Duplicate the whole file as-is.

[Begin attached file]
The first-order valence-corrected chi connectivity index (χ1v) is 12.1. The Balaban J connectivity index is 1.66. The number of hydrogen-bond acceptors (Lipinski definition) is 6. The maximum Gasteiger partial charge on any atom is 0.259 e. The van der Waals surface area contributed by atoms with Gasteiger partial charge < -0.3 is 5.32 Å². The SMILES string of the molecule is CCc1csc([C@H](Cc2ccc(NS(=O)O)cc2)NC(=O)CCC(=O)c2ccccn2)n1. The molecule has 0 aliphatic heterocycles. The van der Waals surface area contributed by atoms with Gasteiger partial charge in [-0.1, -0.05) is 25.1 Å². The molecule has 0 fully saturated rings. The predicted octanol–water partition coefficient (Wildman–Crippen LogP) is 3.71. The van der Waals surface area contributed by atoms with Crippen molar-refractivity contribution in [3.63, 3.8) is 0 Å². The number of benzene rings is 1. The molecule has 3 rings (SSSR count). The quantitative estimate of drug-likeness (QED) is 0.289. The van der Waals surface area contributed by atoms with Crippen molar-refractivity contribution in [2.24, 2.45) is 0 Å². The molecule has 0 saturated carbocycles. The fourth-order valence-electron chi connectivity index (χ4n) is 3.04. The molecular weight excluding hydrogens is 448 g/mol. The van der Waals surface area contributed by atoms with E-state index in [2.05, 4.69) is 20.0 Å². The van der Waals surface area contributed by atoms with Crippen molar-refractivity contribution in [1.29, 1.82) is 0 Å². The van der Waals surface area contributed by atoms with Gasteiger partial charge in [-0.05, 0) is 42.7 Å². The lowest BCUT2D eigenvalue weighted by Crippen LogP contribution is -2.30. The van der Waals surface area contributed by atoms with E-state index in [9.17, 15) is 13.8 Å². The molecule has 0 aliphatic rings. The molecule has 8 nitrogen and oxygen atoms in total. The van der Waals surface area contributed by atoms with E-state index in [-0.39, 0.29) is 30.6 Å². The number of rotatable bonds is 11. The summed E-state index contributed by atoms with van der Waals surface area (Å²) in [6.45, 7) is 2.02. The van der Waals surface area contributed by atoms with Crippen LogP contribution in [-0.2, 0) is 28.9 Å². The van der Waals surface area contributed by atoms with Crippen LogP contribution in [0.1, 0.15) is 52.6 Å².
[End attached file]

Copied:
The first-order valence-corrected chi connectivity index (χ1v) is 12.1. The Balaban J connectivity index is 1.66. The number of hydrogen-bond acceptors (Lipinski definition) is 6. The maximum Gasteiger partial charge on any atom is 0.259 e. The van der Waals surface area contributed by atoms with Gasteiger partial charge < -0.3 is 5.32 Å². The SMILES string of the molecule is CCc1csc([C@H](Cc2ccc(NS(=O)O)cc2)NC(=O)CCC(=O)c2ccccn2)n1. The molecule has 0 aliphatic heterocycles. The van der Waals surface area contributed by atoms with Gasteiger partial charge in [-0.1, -0.05) is 25.1 Å². The molecule has 0 fully saturated rings. The predicted octanol–water partition coefficient (Wildman–Crippen LogP) is 3.71. The van der Waals surface area contributed by atoms with Crippen molar-refractivity contribution in [3.63, 3.8) is 0 Å². The number of benzene rings is 1. The molecule has 3 rings (SSSR count). The quantitative estimate of drug-likeness (QED) is 0.289. The van der Waals surface area contributed by atoms with Crippen molar-refractivity contribution in [2.24, 2.45) is 0 Å². The molecule has 0 saturated carbocycles. The fourth-order valence-electron chi connectivity index (χ4n) is 3.04. The molecular weight excluding hydrogens is 448 g/mol. The van der Waals surface area contributed by atoms with E-state index in [2.05, 4.69) is 20.0 Å². The van der Waals surface area contributed by atoms with Crippen molar-refractivity contribution in [1.29, 1.82) is 0 Å². The van der Waals surface area contributed by atoms with Gasteiger partial charge in [-0.05, 0) is 42.7 Å². The lowest BCUT2D eigenvalue weighted by Crippen LogP contribution is -2.30. The van der Waals surface area contributed by atoms with E-state index in [9.17, 15) is 13.8 Å². The molecule has 0 aliphatic rings. The molecule has 8 nitrogen and oxygen atoms in total. The van der Waals surface area contributed by atoms with E-state index in [-0.39, 0.29) is 30.6 Å². The number of rotatable bonds is 11. The summed E-state index contributed by atoms with van der Waals surface area (Å²) in [6.45, 7) is 2.02. The van der Waals surface area contributed by atoms with Crippen LogP contribution in [-0.2, 0) is 28.9 Å². The van der Waals surface area contributed by atoms with Crippen LogP contribution in [0.1, 0.15) is 52.6 Å².